If you’ve been in Charlotte over the last decade, then you know that the Queen City has seen some major changes. Uptown, once dead on the weekends, is now buzzing with activity seven days a week. NoDa and Plaza Midwood are now vibrant neighborhoods bursting at the seams with restaurants, bars and new homes. And South End, well, South End wasn’t even a thing 10 years ago, and now it’s among the hottest ZIP codes in town. In 1900 Uptown was barely growing – but it is where the city began to take shape. Longtime local historian Tom Hanchett walked us down Memory Lane a bit and says Trade and Tryon is where it all started …
Nostalgic Charlotte: A Look Back at the QC 100 Years Ago
Woodrow Wilson was president and World War I was raging. Camp Greene opened here in 1917 and served as a training ground for tens of thousands of soldiers. Tom explains, “They would get shipped here from across the country, learn how to be soldiers, and then get shipped to war.” In fact, many of them liked their time in Charlotte so much that they settled here after the war. Among that group? The grandfather of Charlotte Mayor-turned-Governor Pat McCrory.
FUN FACT: Tom says most Charlotteans have no idea that Remount Road off of I-77 is named such because the army ran on horsepower back then, and what is now Remount Road was the place where soldiers would saddle and mount up.
The soldiers practically doubled the city’s population. In 1900, Charlotte had fewer than 20,000 people. By 1940, though, that number had ballooned to 100,000.
And while Charlotte was still a relatively small town 100 years ago, the city was just beginning to take shape. This time frame is when skyscrapers began to sprout upwards along Tryon Street. Many of the buildings are still there today. (Of course, a skyscraper back then meant a building was 15 to 20 stories, which pales in comparison to today’s high-rises.) You can still find the Johnston and Suntrust buildings – both from that era – in Uptown.
The year 1918 was also smack-dab in the middle of a major growth trajectory thanks to the textile mills in nearby Gastonia and Kannapolis. While the textile industry in the United States started in New England, Charlotte pulled ahead in the 1920s. The city emerged as a trade city for the textile region, and people began moving from the countryside into mill towns like Belmont, Mount Holly and Charlotte. Tom points out, “South End and NoDa were brand spanking new back then, and they were both home to the textile mills. That mill economy was very different. It was the beginning of North Carolina as an urban state, where most people lived in cities instead of out on farms. 1918 was really very much a time of transition for Charlotte.”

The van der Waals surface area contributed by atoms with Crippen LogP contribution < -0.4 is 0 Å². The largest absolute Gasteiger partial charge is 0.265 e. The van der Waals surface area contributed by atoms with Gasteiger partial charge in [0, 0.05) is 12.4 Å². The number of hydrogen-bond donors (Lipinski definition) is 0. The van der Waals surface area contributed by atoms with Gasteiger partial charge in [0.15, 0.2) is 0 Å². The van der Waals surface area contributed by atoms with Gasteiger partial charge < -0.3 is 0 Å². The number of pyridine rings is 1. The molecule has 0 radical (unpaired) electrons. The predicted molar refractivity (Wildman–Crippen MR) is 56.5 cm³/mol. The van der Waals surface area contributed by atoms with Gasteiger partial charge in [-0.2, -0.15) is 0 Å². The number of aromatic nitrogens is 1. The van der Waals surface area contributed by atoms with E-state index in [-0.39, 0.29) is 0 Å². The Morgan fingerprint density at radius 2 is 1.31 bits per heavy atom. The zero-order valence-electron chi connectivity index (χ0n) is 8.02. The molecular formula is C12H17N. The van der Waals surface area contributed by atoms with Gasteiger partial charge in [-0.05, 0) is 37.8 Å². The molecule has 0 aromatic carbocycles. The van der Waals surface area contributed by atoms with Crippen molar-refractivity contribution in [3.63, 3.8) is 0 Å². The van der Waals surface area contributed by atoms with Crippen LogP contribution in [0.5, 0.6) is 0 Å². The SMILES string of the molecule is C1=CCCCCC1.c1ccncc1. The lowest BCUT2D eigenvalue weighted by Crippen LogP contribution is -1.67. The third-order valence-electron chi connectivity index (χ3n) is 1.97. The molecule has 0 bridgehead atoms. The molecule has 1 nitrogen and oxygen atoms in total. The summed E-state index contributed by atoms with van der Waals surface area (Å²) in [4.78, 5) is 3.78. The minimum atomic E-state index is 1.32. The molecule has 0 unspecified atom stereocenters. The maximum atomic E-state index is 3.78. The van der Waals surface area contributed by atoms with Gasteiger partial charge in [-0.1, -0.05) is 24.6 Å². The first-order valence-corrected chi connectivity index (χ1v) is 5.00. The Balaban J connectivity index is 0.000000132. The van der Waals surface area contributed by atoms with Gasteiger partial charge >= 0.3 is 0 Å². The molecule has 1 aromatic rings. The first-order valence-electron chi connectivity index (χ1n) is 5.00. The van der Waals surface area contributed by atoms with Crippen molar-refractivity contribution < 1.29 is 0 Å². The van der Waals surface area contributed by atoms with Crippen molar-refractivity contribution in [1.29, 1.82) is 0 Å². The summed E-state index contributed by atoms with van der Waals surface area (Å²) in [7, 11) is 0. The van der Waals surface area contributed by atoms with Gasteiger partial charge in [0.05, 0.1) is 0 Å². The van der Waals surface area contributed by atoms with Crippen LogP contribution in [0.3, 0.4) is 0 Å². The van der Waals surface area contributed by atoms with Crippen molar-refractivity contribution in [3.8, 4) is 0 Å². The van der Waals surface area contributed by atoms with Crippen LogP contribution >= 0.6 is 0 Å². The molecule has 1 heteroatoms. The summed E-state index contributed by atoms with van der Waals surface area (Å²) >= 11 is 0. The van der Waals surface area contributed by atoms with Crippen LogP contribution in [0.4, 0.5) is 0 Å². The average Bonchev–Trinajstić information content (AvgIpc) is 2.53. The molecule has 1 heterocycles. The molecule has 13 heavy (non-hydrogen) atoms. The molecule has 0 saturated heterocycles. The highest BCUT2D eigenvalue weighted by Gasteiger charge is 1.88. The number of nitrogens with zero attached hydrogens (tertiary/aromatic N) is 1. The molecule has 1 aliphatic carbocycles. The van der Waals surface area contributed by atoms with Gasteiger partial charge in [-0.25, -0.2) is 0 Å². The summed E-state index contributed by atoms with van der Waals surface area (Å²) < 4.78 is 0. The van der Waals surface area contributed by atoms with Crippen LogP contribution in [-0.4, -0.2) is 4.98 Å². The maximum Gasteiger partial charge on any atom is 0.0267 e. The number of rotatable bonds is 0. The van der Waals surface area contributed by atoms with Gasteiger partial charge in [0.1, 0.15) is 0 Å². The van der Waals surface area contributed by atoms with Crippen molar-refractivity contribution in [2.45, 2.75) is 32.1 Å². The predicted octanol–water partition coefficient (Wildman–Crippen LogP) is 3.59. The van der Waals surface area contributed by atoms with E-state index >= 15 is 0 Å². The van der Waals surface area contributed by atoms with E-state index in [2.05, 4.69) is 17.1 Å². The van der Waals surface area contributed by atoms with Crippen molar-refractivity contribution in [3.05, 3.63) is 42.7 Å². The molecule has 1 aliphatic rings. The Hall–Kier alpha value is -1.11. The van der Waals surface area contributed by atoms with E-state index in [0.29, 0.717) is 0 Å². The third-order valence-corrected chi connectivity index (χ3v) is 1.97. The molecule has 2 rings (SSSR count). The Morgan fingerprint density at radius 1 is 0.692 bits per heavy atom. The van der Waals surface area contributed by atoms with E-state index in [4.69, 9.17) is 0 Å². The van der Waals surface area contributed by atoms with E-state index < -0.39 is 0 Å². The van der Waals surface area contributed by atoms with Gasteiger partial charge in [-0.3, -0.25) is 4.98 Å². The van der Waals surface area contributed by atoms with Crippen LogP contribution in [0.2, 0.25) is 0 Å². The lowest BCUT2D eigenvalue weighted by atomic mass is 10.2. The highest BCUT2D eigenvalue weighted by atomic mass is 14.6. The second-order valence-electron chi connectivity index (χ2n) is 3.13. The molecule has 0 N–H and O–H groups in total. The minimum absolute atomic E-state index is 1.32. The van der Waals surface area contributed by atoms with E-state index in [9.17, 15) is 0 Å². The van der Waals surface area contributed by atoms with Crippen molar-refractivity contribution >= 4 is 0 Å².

Tom says 100 years ago marked the beginning of the first wave of immigrants coming to America, but, he says, “They avoided the South because it was so poor. There were maybe a handful of Italians and a few Greek families, but mostly Charlotte was home to native-born blacks and whites and a small number of Native Americans. This was really a blue-collar, home-grown kind of place.”
One of the city’s oldest neighborhoods was still in development 100 years ago. Work began on Myers Park in 1911 and was ongoing through 1918. One of the areas most famous homes, the Duke Mansion, actually earned that name when James B. Duke (the guy who brought hydroelectric power to the South) bought the original house and expanded it there on Hermitage Street. (In addition to the power company providing cheap electric power, the Duke endowment also paid for some of the state’s most important institutions, including Duke University, Davidson College and Johnson C. Smith University, as well as several hospitals and churches.) “He was a powerful history maker who dedicated much of his fortune to building the city of Charlotte and ultimately North Carolina,” Tom adds.
Now 100 years later, the Duke Mansion plays host to thousands of visitors every year, and the Duke Energy building is one of the most recognizable in the Uptown Charlotte skyline, a skyline that Charlotteans couldn’t possibly have imagined 100 years ago.
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